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Panel criticizes misuse of ‘Navajo’ symbols

Julia Harris | Tuesday, November 15, 2011

The offensiveness of native symbols used in consumer culture was the topic of a student panel, “Urban Outfitters and the Navajo,” held Tuesday at Saint Mary’s College.

“The idea of ‘playing Indian’ can be as harmless as dressing up, but taking native symbols and characteristics and using them for a purpose outside their intended purpose has been a global issue,” visiting Assistant Professor Gabriel Torres said in the student panel.

Earlier in October, ABC news reported a story of a Native American women outraged by the use of the term ‘Navajo’ representing a line of about two dozen items which sported a recognizable Navajo pattern on a drinking flask and “hipster panties,” claiming the items were racially insensitive to the sacred Navajo culture.

Urban Outfitters was confronted with a legal matter that determined the misnomer violated the Indian Arts and Craft Act of 1990 and could cost the store a fine of up to $1 million. The store promptly removed the term ‘Navajo’ from the line, though the clothing line continued to be sold in Europe under the title.

“At least here in America, we have a chance to understand that the culture is being misrepresented,” junior Mara Scott said. “In Europe, they’ll just assume it’s how Native American people are. It’s like they’re being purposely obtuse.”

Tamara Taylor, the assistant director of Multicultural Services, said that the legal issue limits the opportunity for communication and education. She said that the items in the ‘Navajo’ line, the flask in particular, foster stereotypes that hurt the Native American people.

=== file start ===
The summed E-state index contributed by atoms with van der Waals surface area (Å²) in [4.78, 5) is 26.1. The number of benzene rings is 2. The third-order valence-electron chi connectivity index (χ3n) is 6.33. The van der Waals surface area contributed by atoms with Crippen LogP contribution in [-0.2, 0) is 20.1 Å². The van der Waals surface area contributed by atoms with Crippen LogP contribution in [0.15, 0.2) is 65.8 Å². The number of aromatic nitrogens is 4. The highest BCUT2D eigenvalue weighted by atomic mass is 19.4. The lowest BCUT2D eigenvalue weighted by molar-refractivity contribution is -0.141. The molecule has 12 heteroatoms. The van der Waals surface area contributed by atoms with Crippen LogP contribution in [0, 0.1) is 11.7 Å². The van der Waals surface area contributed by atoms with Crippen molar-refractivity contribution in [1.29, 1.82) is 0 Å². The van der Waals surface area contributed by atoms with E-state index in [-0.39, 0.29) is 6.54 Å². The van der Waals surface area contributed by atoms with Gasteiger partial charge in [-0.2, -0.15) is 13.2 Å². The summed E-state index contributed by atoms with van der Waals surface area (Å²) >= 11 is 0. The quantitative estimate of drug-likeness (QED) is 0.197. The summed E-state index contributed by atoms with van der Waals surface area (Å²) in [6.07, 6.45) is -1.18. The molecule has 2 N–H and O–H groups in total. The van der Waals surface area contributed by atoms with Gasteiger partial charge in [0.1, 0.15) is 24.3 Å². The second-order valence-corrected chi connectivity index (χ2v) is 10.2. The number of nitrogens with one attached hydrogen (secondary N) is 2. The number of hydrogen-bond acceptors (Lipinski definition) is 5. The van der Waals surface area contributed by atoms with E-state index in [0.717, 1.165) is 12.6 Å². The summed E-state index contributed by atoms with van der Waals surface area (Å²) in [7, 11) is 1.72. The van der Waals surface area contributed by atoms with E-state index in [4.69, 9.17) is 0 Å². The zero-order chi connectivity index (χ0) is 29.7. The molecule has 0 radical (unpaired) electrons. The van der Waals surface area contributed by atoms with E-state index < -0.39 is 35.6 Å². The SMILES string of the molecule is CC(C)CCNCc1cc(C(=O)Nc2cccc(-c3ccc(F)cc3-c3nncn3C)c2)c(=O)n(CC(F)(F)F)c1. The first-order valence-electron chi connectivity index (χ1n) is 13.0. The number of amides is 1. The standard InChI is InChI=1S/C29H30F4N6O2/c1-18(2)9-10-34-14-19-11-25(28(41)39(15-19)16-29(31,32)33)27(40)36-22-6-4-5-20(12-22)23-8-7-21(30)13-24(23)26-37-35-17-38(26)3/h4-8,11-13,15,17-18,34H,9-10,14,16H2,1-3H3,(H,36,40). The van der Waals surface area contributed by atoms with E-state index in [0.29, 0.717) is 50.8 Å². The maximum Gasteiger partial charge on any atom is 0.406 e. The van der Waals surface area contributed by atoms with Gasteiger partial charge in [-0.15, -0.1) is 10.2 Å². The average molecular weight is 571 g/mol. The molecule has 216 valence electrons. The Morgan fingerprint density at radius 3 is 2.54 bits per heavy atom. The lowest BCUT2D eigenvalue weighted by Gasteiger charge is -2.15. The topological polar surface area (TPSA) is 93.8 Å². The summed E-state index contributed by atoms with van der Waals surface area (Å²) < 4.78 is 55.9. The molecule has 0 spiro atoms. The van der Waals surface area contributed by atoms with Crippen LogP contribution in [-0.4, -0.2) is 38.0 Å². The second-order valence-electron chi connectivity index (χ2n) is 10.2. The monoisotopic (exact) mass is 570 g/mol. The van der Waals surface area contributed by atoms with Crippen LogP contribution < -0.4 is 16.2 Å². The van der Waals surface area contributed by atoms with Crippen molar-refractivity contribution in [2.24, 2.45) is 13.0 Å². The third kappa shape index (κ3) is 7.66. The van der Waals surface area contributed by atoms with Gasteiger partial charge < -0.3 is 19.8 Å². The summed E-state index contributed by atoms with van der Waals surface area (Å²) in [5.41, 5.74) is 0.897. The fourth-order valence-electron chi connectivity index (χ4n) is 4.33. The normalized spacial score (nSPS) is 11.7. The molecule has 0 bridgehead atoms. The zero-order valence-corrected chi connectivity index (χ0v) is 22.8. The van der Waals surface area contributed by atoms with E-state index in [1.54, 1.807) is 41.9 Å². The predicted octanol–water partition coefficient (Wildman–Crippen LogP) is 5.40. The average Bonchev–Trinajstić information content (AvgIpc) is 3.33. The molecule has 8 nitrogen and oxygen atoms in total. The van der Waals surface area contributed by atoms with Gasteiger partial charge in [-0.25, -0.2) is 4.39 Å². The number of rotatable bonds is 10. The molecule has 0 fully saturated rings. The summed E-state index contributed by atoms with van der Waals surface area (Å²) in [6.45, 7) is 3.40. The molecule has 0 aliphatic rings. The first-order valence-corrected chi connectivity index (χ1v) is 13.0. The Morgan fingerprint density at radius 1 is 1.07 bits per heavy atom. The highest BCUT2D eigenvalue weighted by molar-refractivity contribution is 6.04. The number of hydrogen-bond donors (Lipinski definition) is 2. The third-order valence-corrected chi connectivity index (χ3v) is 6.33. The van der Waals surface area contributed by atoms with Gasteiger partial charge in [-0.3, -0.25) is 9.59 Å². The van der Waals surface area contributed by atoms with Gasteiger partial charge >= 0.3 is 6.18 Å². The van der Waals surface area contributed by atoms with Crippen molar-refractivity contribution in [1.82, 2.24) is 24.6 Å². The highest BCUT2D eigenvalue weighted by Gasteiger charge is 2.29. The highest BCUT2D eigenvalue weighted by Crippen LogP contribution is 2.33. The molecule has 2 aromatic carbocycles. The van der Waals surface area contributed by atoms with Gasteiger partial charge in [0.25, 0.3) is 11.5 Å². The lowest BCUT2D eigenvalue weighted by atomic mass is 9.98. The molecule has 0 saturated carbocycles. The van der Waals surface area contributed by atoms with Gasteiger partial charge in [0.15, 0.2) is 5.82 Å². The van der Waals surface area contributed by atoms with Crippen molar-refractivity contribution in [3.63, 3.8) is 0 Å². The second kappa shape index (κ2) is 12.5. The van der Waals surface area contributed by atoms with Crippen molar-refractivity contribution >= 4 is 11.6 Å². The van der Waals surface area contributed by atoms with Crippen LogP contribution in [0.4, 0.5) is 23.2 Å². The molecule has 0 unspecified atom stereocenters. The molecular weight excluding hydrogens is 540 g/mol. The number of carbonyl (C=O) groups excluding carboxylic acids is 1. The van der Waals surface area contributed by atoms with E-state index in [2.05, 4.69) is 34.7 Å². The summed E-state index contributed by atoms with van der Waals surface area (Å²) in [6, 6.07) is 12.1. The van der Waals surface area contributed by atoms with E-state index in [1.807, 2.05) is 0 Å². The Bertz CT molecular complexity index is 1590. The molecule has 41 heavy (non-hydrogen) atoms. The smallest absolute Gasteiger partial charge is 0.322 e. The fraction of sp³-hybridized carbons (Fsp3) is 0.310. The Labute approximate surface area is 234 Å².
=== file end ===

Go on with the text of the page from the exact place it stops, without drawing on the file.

“They’ve limited the opportunity for dialogue,” she said. “So they remove the name, but what about next time when it happens again? There’s a deeper issue. We can’t move forward with that conversation.”

Students and faculty also discussed present representations of Native American mascots, logos and nicknames nationwide.

“The Braves, the Kansas City Chiefs, the mascots become their identity,” associate political science professor Marc Belanger said. “Yes, it’s built off an image, but it’s hard to picture them without that tradition. The tradition argument is very hard to get passed, but outside the realm of public discourse, it is a Native American image. They have the right to control their images and how they are used.”

The Native American Heritage Student Involvement and Multicultural services sponsored the panel. Some students said that the discussion was both enlightening and enriching.

“It was interesting to see different takes on the issue, particularly those of Native American descent,” Scott said.